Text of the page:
To answer the questions in the preceding post:
Did I try the sisha?
I had a couple of chances to taste it, during the Dhow Cruise last year and after the Desert Safari few weeks ago. But no, I did not try the sisha. Not because that I do not smoke. Maybe because it is not too appealing for me yet thinking that I have plenty and nearby chances to try it.
Did I belly dance?
That we will find out soon. 🙂
We moved to the belly dance area 30 minutes after the buffet dinner. The airing of sort of tribal-Arabian music cued the belly dancer’s entrance. She’s tall, walked gracefully, and looking closely I concluded she’s an Egyptian.
As we probably all know, this type of dancing originated from the Middle East, the Mediterranean, and the Africa. I was never that excited to witness this one as I have seen enough from the movies and photo features. But when the exotic music played, it became different. The dancer’s moves are very polished and hypnotic, which I should not be surprised at all since Egyptians, male or female, are known to be very good belly dancers.
The songs were changed at least four times. And starting with the second song, guests were charmingly invited (you can belly dance anytime, by the way) by the dancer or by the camp (Arab) personnel to belly dance, too. Seeing her playful moves and costume made me realize how more open is UAE compared to other countries in the Middle East. In other areas in the Gulf, belly dancing in public is prohibited. Some districts in other countries even banned this.
I mentioned this dancing that I witnessed to an Emirati (a local) and saw how uncomfortable she is with this exotic and traditional dance which is part of her culture. It proves that openness to embrace the change in the culture will always vary. Not all Arabs are conservative, not all Westerners are that too liberated. Where do I stand? I don’t know exactly. But I am proud of my race and flexibility.
Available in the souvenir stalls are belly dancing paraphernalia.
I have not really realized how these shiny little things can make a big difference in the dance floor.
Until the effect became glaring when these two guests (we queued together for the henna tattoo) went on to dance. This piece of cloth added more wiggling and made her look sexier. Also, I realized how different is the movement of the authentic belly dancer, that even a graceful non-belly dancer would look plain. How is that? The torso of the Egyptian dancer was making all the work to make her tummy dance, while the others leverage on their hips.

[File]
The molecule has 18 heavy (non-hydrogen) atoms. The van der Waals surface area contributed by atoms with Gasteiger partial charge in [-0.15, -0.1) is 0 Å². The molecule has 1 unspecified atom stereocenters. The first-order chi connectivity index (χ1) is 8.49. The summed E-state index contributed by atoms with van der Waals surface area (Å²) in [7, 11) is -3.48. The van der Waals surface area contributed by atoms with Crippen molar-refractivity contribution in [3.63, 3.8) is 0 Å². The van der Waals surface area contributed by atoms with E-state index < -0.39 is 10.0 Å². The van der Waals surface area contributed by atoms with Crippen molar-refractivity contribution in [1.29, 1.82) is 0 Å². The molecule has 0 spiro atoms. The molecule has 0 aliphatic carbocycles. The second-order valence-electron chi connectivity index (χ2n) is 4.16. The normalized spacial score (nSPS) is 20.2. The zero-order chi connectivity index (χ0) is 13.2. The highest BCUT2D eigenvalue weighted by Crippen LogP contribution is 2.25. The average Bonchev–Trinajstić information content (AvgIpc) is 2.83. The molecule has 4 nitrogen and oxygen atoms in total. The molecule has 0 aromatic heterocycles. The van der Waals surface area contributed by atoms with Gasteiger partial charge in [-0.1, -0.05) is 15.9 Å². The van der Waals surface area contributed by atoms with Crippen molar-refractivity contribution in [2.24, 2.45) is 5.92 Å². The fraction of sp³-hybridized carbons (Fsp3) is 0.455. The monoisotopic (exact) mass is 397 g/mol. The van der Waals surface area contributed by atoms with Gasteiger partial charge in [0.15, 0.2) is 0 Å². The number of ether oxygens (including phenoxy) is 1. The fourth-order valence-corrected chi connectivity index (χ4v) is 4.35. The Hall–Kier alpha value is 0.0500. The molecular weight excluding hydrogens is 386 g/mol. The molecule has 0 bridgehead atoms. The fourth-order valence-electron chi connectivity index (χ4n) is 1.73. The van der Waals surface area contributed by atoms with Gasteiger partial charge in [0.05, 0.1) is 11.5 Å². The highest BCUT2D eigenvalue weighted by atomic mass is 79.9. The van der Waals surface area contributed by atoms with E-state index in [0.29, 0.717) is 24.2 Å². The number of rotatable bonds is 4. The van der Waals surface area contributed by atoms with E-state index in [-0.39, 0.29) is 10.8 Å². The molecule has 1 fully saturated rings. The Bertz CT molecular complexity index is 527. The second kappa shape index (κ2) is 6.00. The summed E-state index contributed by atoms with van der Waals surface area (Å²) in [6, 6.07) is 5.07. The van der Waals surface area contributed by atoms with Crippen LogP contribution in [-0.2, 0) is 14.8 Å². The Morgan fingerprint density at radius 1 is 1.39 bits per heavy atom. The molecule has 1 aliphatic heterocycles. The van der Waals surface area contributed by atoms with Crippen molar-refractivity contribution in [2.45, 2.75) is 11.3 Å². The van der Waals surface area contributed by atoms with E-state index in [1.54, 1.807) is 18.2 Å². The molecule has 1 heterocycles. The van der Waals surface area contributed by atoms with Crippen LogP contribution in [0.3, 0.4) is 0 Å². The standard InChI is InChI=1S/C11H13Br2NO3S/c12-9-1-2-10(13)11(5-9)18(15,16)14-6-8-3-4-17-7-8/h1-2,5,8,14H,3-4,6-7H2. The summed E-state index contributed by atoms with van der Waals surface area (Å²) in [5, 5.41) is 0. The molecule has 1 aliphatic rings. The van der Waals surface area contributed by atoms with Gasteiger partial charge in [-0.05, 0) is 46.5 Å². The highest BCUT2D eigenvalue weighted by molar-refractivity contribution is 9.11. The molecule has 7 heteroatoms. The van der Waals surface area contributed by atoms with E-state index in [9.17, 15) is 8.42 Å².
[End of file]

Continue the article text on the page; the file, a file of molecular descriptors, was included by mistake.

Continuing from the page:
So I was invited twice to dance, but politely begged off. Thanks to my friend who took the turn. Don’t worry, it will be me next time. 🙂 By the way, the black kids are a fast learner. They can wiggle like a pro that night.
I remember the belly dance sessions being offered at the gym back home. I agree that aside from yoga, it is one of the better means to keep you fit.
And yay, I had my first tattoo. I always plan to get a henna tattoo whenever we would visit Boracay. And I always fail to get marked, too. It smelled like mint when it was being drawn on my skin. A little aching after a few minutes. I washed the mud away before midnight that left only the black and brown “artwork”. I thought it would stick only for a few days. But after almost two weeks, it is still here.
Traditional dresses are also available for the guests to try and be taken photos while wearing such.
Honestly, I found it creepy the first time I saw a woman wearing abaya (full black dress) in a mall in the Philippines. But after few interactions with them when I came here, I noticed that that actually makes them look more elegant, especially when they wear those with intricate designs, beads and crystals. Would you know who is among the top designers of abaya in Abu Dhabi? Yes, a Filipino gay.
I am looking forward to having another Desert Safari, with dune bashing as main consideration. Perhaps, we will try an overnight safari next time. Let us see how it is like to spend a night in camp at the middle of the desert.